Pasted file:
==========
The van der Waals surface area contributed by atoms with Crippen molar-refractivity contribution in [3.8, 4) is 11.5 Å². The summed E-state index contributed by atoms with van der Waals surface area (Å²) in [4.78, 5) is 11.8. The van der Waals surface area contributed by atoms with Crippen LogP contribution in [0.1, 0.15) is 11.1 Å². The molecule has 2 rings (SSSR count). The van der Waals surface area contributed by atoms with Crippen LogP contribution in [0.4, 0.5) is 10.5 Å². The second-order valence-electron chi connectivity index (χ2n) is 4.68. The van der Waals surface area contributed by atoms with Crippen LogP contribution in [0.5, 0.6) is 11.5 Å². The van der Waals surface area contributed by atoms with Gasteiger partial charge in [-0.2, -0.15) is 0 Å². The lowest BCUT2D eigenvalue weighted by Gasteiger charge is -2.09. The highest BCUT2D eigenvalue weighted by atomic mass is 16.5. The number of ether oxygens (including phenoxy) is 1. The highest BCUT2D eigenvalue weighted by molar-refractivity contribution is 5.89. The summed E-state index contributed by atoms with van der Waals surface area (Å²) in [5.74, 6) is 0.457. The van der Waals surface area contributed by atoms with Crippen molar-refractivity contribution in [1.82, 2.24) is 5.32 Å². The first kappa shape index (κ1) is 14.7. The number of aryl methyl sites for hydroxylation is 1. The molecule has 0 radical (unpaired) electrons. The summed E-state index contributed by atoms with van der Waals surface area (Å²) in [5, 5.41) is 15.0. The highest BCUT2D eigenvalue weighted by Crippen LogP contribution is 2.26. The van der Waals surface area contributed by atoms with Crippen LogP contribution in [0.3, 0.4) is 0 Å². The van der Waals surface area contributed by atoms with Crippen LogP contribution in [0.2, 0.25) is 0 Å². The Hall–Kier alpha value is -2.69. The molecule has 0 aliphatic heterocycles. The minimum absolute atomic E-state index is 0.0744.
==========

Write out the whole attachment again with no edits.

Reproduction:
The van der Waals surface area contributed by atoms with Crippen molar-refractivity contribution in [3.8, 4) is 11.5 Å². The summed E-state index contributed by atoms with van der Waals surface area (Å²) in [4.78, 5) is 11.8. The van der Waals surface area contributed by atoms with Crippen LogP contribution in [0.1, 0.15) is 11.1 Å². The molecule has 2 rings (SSSR count). The van der Waals surface area contributed by atoms with Crippen LogP contribution in [0.4, 0.5) is 10.5 Å². The second-order valence-electron chi connectivity index (χ2n) is 4.68. The van der Waals surface area contributed by atoms with Crippen LogP contribution in [0.5, 0.6) is 11.5 Å². The van der Waals surface area contributed by atoms with Gasteiger partial charge in [-0.2, -0.15) is 0 Å². The lowest BCUT2D eigenvalue weighted by Gasteiger charge is -2.09. The highest BCUT2D eigenvalue weighted by atomic mass is 16.5. The number of ether oxygens (including phenoxy) is 1. The highest BCUT2D eigenvalue weighted by molar-refractivity contribution is 5.89. The summed E-state index contributed by atoms with van der Waals surface area (Å²) in [5.74, 6) is 0.457. The van der Waals surface area contributed by atoms with Crippen molar-refractivity contribution in [1.82, 2.24) is 5.32 Å². The first kappa shape index (κ1) is 14.7. The number of aryl methyl sites for hydroxylation is 1. The molecule has 0 radical (unpaired) electrons. The summed E-state index contributed by atoms with van der Waals surface area (Å²) in [5, 5.41) is 15.0. The highest BCUT2D eigenvalue weighted by Crippen LogP contribution is 2.26. The van der Waals surface area contributed by atoms with Crippen LogP contribution in [0.3, 0.4) is 0 Å². The van der Waals surface area contributed by atoms with Crippen LogP contribution in [0.2, 0.25) is 0 Å². The Hall–Kier alpha value is -2.69. The molecule has 0 aliphatic heterocycles. The minimum absolute atomic E-state index is 0.0744.